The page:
It's interesting how your view of life can sometimes change quite suddenly. It's as though you've been taking a cross-country journey — an old-fashioned sort of journey, by train, let's say — and for a long time the landscape does not seem to change much at all. There are endless variations on a certain set of themes — here a stand of scrubby pines, there the back side of a warehouse — and after a while your attention kind of wanders. Then all at once (what happened? did you doze off for half an hour?) you look outside and the whole world is different.
It's a whole new decade, I hear.
I'm a little reticent about proclaiming this unequivocally. The scars have barely healed from all that tongue-lashing we got ten years ago from number-conscious folks who insisted that, properly speaking, the new millennium would not kick over until 2001. Anyone who thought otherwise was "innumerate." I've heard nothing from those folks this time around. Maybe they're all busy studying for a math test.
I made it a point when launching this blog never to write about the weather. Blathering on about the weather, I reasoned — though we all do it in Maine constantly — ought to be reserved for social networking sites (by which I mean, for example, the checkout line at the grocery store). It has no place in a sober and literate forum like Down East.
"What's in a name?" wonders love-smitten Juliet. "That which we call a rose / By any other name would smell as sweet."
Well, maybe — there are roses and roses. Some smell better than others, and lots of modern hybrids have next to no smell at all. But Juliet was just a kid; let's leave horticultural disputes to grown-ups with time on their hands.
It's odd, the effect a little snowfall has on even the most seasoned Maine drivers. Something clicks in our brains — or perhaps fails to click — and we dash out onto the public roadways and proceed to do strange and irrational things.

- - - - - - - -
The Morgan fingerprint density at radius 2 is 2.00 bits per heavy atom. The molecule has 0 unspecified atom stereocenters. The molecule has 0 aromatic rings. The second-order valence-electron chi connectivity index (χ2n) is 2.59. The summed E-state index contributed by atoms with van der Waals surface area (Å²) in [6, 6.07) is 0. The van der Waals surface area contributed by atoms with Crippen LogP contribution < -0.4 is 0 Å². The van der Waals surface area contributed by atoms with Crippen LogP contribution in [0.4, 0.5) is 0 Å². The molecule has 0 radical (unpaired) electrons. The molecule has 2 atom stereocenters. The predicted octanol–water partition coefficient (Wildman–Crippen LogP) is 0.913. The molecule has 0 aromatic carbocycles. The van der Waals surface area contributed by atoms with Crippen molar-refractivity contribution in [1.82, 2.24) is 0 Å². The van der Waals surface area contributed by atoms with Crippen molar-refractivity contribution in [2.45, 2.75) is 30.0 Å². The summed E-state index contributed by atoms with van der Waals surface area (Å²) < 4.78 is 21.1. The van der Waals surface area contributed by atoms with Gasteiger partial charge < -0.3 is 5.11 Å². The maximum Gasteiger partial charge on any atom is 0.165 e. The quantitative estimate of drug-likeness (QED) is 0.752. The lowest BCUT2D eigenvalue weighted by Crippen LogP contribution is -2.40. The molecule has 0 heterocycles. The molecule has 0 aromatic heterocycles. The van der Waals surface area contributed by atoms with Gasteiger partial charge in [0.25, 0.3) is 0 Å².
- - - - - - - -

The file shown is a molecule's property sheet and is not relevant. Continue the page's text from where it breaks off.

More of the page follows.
Add to this the well-attested affects of holiday spirit — I'm not just talking about the kind of spirit that comes in bottles — and it's probably safe to anticipate that we're embarking upon a silly season during which the median level of driver sanity will plummet to its annual low.
"I miss Saturday-morning cartoons," pronounced my son's friend Miles, sprawled on a battered sofa in the basement lair. "Now we've got Saturday-morning depressing environmental documentaries."
My son Tristan, hunched over his computer, muttered in quasi-verbal agreement.
You want heartwarming, we've got heartwarming. My daughter and I have agreed to get matching tattoos.
I should say at the outset that I am not a tattoo person. I am a fairly staid middle-aged lapsed Episcopalian novelist and high-school English teacher. So much for Maine eccentricity. My daughter Callie is nineteen and, until the day before Thanksgiving, innocent of skin embellishment.
Anyone rooting about for signs and portents this week will have had an easy go of it. Two Maine firefighters, in separate incidents, are arrested for arson. Sarah Palin launches a "book" tour. A mysterious snake-like creature is sighted on a Pennsylvania road. The President bows to an Asian emperor.
My young friend Alex — in my mind's eye, still a grinning, freckled 10-year-old — is off to join the army. Not the U.S. Army — the Finnish Army, known over there as the Maavoimat. Alex enjoys dual citizenship, having been born to a sparkling and artistic Finnish mom and a soft-spoken Yankee boatbuilder with the soul of a poet. Even by the standards of coastal Maine, where you meet interesting characters all the time, this family has always struck me as particularly wonderful.
My student Emily, a bright, hyperkinetic junior at Watershed School, was hopping mad on Wednesday. She'd spent countless hours of precious teenage time volunteering for the No On 1 campaign, only to see marriage equality in Maine smacked down by a resounding 30,000-vote margin the night before.